John Hammond, a lawyer, represents people who want a peaceful death
John Hammond may be one of Western Australia’s most high profile lawyers but he rates a university summer job working at a Home of Peace for the incurable and dying as the emotionally toughest he has faced.
Mr Hammond spent five summers as an orderly at the Home of Peace in Subiaco in the 1980s and says the time helped shape his opinion that assisted dying should be legalised in WA.
He began the job as a teenager at the encouragement of his late mother who was the home’s deputy matron and continued it into his early 20s. It helped put the top lawyer through law school, but also opened his eyes to a human tragedy.
“There were many people who were in such severe distress physically and emotionally that they wanted their lives to end,” Mr Hammond says.
“They just didn’t want to sit it out waiting until the bitter end.
“Some were in critical conditions but even though they were in critical conditions they could still go on for years…
“The majority had no visitors.”
Mr Hammond says his job was to feed, toilet and shower the patients and to take them to the morgue after they died.
He says sickness and death are great levellers and the patients had come from all walks of life from Supreme Court judges to an Indigenous man who fell off his horse and was paralysed down one side.
Three decades on and Mr Hammond has become a legal champion of people seeking the right to die with dignity and of Perth doctor Alida Lancee, who has admitted to assisting patients to end their lives.
In 2009 he represented Perth quadriplegic Christian Rossiter, 49, who became a human face of the euthanasia debate in a landmark Supreme Court case that ultimately gave him the right to refuse food from his care provider.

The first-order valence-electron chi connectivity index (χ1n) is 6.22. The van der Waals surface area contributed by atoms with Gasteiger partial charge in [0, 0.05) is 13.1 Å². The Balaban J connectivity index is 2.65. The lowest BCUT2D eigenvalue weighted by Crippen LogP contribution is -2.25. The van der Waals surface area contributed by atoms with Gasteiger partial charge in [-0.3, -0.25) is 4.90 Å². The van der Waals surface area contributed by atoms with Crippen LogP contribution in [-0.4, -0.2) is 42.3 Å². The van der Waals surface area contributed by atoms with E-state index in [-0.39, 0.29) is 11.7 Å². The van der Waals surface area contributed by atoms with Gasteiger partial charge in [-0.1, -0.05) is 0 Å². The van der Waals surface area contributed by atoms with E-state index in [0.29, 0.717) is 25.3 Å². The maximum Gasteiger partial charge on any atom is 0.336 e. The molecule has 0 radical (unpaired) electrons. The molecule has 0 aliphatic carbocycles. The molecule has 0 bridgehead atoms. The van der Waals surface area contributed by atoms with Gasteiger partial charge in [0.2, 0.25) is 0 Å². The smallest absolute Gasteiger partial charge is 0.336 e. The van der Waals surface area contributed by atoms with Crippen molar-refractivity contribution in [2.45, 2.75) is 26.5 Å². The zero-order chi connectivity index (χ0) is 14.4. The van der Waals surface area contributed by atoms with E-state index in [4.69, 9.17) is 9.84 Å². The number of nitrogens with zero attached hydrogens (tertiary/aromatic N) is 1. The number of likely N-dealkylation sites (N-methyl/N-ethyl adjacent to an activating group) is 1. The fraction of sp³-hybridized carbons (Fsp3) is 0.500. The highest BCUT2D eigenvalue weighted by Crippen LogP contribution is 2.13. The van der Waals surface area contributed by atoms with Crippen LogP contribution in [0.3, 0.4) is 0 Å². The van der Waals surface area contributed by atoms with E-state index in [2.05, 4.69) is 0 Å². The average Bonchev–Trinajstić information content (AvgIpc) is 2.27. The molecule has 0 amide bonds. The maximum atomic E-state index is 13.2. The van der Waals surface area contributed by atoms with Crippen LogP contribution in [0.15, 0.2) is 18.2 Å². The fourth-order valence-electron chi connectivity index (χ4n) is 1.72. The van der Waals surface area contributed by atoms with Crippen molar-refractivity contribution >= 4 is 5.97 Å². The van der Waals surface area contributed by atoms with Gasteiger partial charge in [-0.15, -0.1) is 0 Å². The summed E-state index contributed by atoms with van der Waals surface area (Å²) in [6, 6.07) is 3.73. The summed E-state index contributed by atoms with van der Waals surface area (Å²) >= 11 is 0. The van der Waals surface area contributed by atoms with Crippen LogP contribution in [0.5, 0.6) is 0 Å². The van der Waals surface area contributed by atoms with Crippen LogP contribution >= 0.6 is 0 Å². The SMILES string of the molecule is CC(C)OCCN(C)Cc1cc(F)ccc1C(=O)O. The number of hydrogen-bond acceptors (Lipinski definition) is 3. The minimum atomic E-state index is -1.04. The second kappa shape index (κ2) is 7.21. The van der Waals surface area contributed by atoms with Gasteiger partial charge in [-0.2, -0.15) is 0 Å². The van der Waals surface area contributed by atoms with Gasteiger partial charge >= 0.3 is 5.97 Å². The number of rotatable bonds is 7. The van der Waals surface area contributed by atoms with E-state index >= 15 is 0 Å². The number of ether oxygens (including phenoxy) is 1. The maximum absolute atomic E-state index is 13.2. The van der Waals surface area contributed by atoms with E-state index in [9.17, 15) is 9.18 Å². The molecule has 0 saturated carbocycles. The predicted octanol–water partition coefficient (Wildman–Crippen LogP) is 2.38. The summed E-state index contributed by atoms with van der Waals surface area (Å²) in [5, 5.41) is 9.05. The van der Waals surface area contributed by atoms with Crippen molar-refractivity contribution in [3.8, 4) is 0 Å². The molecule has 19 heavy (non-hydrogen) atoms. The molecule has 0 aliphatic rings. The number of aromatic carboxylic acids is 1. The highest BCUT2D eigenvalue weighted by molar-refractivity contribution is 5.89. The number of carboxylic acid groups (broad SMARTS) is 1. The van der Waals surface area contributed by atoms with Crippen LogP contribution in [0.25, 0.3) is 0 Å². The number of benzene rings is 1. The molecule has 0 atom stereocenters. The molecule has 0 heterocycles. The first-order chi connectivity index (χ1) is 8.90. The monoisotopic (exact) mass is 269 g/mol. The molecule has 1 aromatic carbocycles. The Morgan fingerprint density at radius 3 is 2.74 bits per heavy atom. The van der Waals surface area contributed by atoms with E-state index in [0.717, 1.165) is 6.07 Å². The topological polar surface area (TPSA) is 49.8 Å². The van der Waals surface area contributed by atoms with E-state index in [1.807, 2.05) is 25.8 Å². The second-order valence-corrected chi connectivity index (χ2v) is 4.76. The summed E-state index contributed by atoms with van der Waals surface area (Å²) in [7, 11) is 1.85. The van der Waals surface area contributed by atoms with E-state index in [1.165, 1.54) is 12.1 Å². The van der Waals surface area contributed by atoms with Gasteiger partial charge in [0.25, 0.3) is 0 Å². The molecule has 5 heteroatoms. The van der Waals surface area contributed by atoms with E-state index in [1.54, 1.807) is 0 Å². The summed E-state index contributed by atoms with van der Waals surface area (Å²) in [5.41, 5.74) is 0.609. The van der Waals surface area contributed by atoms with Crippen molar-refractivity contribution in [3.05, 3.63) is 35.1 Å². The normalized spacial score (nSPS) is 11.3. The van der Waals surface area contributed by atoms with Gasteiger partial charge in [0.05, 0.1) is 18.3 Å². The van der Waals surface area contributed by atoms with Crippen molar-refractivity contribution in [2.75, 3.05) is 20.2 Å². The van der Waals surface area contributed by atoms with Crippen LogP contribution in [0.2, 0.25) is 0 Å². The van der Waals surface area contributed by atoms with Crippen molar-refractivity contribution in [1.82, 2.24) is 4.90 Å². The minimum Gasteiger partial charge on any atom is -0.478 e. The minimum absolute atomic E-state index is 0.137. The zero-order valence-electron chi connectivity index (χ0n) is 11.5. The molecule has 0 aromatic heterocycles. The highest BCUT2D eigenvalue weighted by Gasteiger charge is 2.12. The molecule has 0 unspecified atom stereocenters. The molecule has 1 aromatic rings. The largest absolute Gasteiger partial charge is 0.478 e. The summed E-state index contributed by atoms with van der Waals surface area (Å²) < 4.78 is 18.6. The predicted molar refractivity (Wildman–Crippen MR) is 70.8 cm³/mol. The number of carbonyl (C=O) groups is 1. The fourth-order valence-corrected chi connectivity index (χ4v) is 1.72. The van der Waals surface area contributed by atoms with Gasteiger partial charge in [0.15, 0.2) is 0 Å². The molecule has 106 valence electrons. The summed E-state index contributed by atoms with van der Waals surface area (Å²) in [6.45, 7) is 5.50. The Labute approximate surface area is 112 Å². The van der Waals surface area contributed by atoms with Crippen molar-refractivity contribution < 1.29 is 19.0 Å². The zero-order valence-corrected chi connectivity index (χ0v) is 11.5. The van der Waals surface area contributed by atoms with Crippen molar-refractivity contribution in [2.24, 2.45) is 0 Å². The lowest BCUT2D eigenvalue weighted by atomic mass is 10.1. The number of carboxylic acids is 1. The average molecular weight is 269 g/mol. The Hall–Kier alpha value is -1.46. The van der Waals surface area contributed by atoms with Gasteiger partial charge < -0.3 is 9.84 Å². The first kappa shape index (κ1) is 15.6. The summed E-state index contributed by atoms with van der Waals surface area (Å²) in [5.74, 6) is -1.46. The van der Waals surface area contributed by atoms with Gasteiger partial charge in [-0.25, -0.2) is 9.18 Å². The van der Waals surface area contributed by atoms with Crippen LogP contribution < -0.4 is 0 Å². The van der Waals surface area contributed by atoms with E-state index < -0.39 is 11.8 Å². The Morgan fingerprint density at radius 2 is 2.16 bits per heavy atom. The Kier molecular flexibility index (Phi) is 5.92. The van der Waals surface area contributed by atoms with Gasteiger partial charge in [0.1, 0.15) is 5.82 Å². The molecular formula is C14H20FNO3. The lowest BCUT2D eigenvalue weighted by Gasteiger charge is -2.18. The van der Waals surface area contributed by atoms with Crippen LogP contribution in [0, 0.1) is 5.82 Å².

Mr Rossiter was unable to move, could only talk through a tracheotomy, could not take food or fluid orally and was dependent on carers. He died five weeks after the court decision.
“It was impossible not to have that effect you personally because his physical situation was so dire that you couldn’t but, in my view, have sympathy for his position that he wanted his life terminated,” Mr Hammond says of his late client.
“When he first met with me he wanted to be able to go to Switzerland to one of the death clinics which would administer Nembutal. I told him our laws don’t permit me to assist him in any way otherwise I could be charged.
“He didn’t have the capacity to go there himself because he was too physically disabled.
“Ultimately legal action was taken in the Supreme Court and an order was obtained. “Brightwater Care Group were told by the court there was no obligation on them to medicate if the patient said ‘I don’t want any medication’ even though not medicating could result in death.
“To me that’s just a small step in the process. People shouldn’t have to rely on an even greater sickness to take them out from their current sickness.”
Mr Hammond is now also representing Dr Lancee and says assisted dying is a debate we need to have.
“I come from a family that all strongly support euthanasia,” he says. “I think it’s important to have the option.
“I respect those who want to continue to live regardless of their plight. They have every right and society needs to help them regardless of their situation.
“I think the debate will continue in earnest because WA people overwhelmingly support assisted dying laws and there seems to be bipartisan support in the parliament, except for a few MPs.”
as told by John Hammond, November 2018